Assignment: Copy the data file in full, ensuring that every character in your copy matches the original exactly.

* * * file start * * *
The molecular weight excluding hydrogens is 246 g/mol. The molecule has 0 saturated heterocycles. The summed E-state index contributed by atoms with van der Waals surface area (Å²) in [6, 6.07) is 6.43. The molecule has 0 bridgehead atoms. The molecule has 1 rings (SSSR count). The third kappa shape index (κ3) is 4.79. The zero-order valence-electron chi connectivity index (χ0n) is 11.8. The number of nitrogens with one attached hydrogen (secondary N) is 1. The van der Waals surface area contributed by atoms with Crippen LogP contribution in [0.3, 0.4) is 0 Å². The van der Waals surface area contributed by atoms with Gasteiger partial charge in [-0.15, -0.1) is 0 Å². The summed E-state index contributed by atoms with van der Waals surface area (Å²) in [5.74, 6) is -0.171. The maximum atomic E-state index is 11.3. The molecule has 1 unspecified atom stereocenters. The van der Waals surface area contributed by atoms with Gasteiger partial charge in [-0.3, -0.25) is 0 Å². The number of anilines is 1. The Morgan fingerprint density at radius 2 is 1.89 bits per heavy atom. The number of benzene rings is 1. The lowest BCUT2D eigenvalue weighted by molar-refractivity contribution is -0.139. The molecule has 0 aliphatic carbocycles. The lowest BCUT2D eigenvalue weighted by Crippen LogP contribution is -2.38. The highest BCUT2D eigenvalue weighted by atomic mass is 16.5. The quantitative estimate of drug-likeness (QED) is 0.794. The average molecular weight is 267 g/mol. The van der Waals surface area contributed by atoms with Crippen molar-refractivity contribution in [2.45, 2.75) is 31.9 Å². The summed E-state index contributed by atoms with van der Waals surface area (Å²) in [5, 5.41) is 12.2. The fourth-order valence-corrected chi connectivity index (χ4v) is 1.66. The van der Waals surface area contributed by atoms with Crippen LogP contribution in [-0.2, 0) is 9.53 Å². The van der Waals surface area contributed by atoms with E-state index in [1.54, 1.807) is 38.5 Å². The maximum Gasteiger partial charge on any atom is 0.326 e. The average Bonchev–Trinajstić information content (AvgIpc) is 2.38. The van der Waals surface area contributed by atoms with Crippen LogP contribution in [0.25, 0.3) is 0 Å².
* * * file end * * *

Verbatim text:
The molecular weight excluding hydrogens is 246 g/mol. The molecule has 0 saturated heterocycles. The summed E-state index contributed by atoms with van der Waals surface area (Å²) in [6, 6.07) is 6.43. The molecule has 0 bridgehead atoms. The molecule has 1 rings (SSSR count). The third kappa shape index (κ3) is 4.79. The zero-order valence-electron chi connectivity index (χ0n) is 11.8. The number of nitrogens with one attached hydrogen (secondary N) is 1. The van der Waals surface area contributed by atoms with Crippen LogP contribution in [0.3, 0.4) is 0 Å². The van der Waals surface area contributed by atoms with Gasteiger partial charge in [-0.15, -0.1) is 0 Å². The summed E-state index contributed by atoms with van der Waals surface area (Å²) in [5.74, 6) is -0.171. The maximum atomic E-state index is 11.3. The molecule has 1 unspecified atom stereocenters. The van der Waals surface area contributed by atoms with Gasteiger partial charge in [-0.3, -0.25) is 0 Å². The number of anilines is 1. The Morgan fingerprint density at radius 2 is 1.89 bits per heavy atom. The number of benzene rings is 1. The lowest BCUT2D eigenvalue weighted by molar-refractivity contribution is -0.139. The molecule has 0 aliphatic carbocycles. The lowest BCUT2D eigenvalue weighted by Crippen LogP contribution is -2.38. The highest BCUT2D eigenvalue weighted by atomic mass is 16.5. The quantitative estimate of drug-likeness (QED) is 0.794. The average molecular weight is 267 g/mol. The van der Waals surface area contributed by atoms with Crippen molar-refractivity contribution in [2.45, 2.75) is 31.9 Å². The summed E-state index contributed by atoms with van der Waals surface area (Å²) in [5, 5.41) is 12.2. The fourth-order valence-corrected chi connectivity index (χ4v) is 1.66. The van der Waals surface area contributed by atoms with Crippen LogP contribution in [-0.2, 0) is 9.53 Å². The van der Waals surface area contributed by atoms with E-state index in [1.54, 1.807) is 38.5 Å². The maximum Gasteiger partial charge on any atom is 0.326 e. The average Bonchev–Trinajstić information content (AvgIpc) is 2.38. The van der Waals surface area contributed by atoms with Crippen LogP contribution in [0.25, 0.3) is 0 Å².